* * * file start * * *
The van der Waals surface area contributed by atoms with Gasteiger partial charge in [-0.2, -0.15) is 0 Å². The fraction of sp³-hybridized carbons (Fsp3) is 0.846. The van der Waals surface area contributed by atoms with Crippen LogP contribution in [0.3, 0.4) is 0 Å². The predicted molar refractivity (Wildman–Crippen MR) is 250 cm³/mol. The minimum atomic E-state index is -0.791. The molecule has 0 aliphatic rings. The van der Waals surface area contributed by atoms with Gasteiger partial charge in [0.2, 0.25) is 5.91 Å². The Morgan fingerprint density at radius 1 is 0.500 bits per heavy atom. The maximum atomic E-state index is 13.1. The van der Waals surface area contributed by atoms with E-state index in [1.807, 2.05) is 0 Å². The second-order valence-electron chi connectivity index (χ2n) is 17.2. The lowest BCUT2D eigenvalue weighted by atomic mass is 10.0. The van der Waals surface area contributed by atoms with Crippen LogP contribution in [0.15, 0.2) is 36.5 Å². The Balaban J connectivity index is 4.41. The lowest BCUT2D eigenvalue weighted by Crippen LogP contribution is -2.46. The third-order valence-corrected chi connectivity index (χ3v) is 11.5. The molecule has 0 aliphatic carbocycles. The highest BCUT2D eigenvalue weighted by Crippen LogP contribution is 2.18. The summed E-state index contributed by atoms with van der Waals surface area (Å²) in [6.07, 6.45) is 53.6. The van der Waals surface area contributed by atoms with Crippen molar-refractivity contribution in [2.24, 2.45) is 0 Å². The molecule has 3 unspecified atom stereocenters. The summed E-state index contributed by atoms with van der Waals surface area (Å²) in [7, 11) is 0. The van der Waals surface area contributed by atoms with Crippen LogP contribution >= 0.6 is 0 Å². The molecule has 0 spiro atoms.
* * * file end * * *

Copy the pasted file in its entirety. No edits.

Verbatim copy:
The van der Waals surface area contributed by atoms with Gasteiger partial charge in [-0.2, -0.15) is 0 Å². The fraction of sp³-hybridized carbons (Fsp3) is 0.846. The van der Waals surface area contributed by atoms with Crippen LogP contribution in [0.3, 0.4) is 0 Å². The predicted molar refractivity (Wildman–Crippen MR) is 250 cm³/mol. The minimum atomic E-state index is -0.791. The molecule has 0 aliphatic rings. The van der Waals surface area contributed by atoms with Gasteiger partial charge in [0.2, 0.25) is 5.91 Å². The Morgan fingerprint density at radius 1 is 0.500 bits per heavy atom. The maximum atomic E-state index is 13.1. The van der Waals surface area contributed by atoms with E-state index in [1.807, 2.05) is 0 Å². The second-order valence-electron chi connectivity index (χ2n) is 17.2. The lowest BCUT2D eigenvalue weighted by atomic mass is 10.0. The van der Waals surface area contributed by atoms with Crippen LogP contribution in [0.15, 0.2) is 36.5 Å². The Balaban J connectivity index is 4.41. The lowest BCUT2D eigenvalue weighted by Crippen LogP contribution is -2.46. The third-order valence-corrected chi connectivity index (χ3v) is 11.5. The molecule has 0 aliphatic carbocycles. The highest BCUT2D eigenvalue weighted by Crippen LogP contribution is 2.18. The summed E-state index contributed by atoms with van der Waals surface area (Å²) in [6.07, 6.45) is 53.6. The van der Waals surface area contributed by atoms with Crippen molar-refractivity contribution in [2.24, 2.45) is 0 Å². The molecule has 3 unspecified atom stereocenters. The summed E-state index contributed by atoms with van der Waals surface area (Å²) in [7, 11) is 0. The van der Waals surface area contributed by atoms with Crippen LogP contribution >= 0.6 is 0 Å². The molecule has 0 spiro atoms.